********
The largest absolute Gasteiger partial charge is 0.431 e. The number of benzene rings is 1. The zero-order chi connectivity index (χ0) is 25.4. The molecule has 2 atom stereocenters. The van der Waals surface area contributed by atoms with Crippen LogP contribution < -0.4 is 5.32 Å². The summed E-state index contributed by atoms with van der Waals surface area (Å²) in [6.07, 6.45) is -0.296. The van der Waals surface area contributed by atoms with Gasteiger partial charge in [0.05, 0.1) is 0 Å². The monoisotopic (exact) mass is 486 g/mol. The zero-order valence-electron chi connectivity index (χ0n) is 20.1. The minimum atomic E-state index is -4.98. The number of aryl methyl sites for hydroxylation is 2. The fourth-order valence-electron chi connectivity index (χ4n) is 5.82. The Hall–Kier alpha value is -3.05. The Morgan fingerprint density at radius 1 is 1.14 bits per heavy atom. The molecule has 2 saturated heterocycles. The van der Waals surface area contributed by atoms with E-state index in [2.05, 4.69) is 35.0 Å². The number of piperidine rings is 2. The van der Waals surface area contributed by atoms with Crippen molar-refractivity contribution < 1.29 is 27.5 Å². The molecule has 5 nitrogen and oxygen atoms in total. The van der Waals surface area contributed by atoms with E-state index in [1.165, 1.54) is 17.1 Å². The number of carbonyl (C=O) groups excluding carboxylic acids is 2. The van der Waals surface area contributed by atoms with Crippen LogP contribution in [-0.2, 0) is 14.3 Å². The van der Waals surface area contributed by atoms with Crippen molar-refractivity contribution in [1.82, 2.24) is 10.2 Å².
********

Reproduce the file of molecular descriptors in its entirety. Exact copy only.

The largest absolute Gasteiger partial charge is 0.431 e. The number of benzene rings is 1. The zero-order chi connectivity index (χ0) is 25.4. The molecule has 2 atom stereocenters. The van der Waals surface area contributed by atoms with Crippen LogP contribution < -0.4 is 5.32 Å². The summed E-state index contributed by atoms with van der Waals surface area (Å²) in [6.07, 6.45) is -0.296. The van der Waals surface area contributed by atoms with Gasteiger partial charge in [0.05, 0.1) is 0 Å². The monoisotopic (exact) mass is 486 g/mol. The zero-order valence-electron chi connectivity index (χ0n) is 20.1. The minimum atomic E-state index is -4.98. The number of aryl methyl sites for hydroxylation is 2. The fourth-order valence-electron chi connectivity index (χ4n) is 5.82. The Hall–Kier alpha value is -3.05. The Morgan fingerprint density at radius 1 is 1.14 bits per heavy atom. The molecule has 2 saturated heterocycles. The van der Waals surface area contributed by atoms with E-state index in [2.05, 4.69) is 35.0 Å². The number of piperidine rings is 2. The van der Waals surface area contributed by atoms with Crippen molar-refractivity contribution < 1.29 is 27.5 Å². The molecule has 5 nitrogen and oxygen atoms in total. The van der Waals surface area contributed by atoms with E-state index in [1.165, 1.54) is 17.1 Å². The number of carbonyl (C=O) groups excluding carboxylic acids is 2. The van der Waals surface area contributed by atoms with Crippen LogP contribution in [-0.2, 0) is 14.3 Å². The van der Waals surface area contributed by atoms with Crippen molar-refractivity contribution in [1.82, 2.24) is 10.2 Å².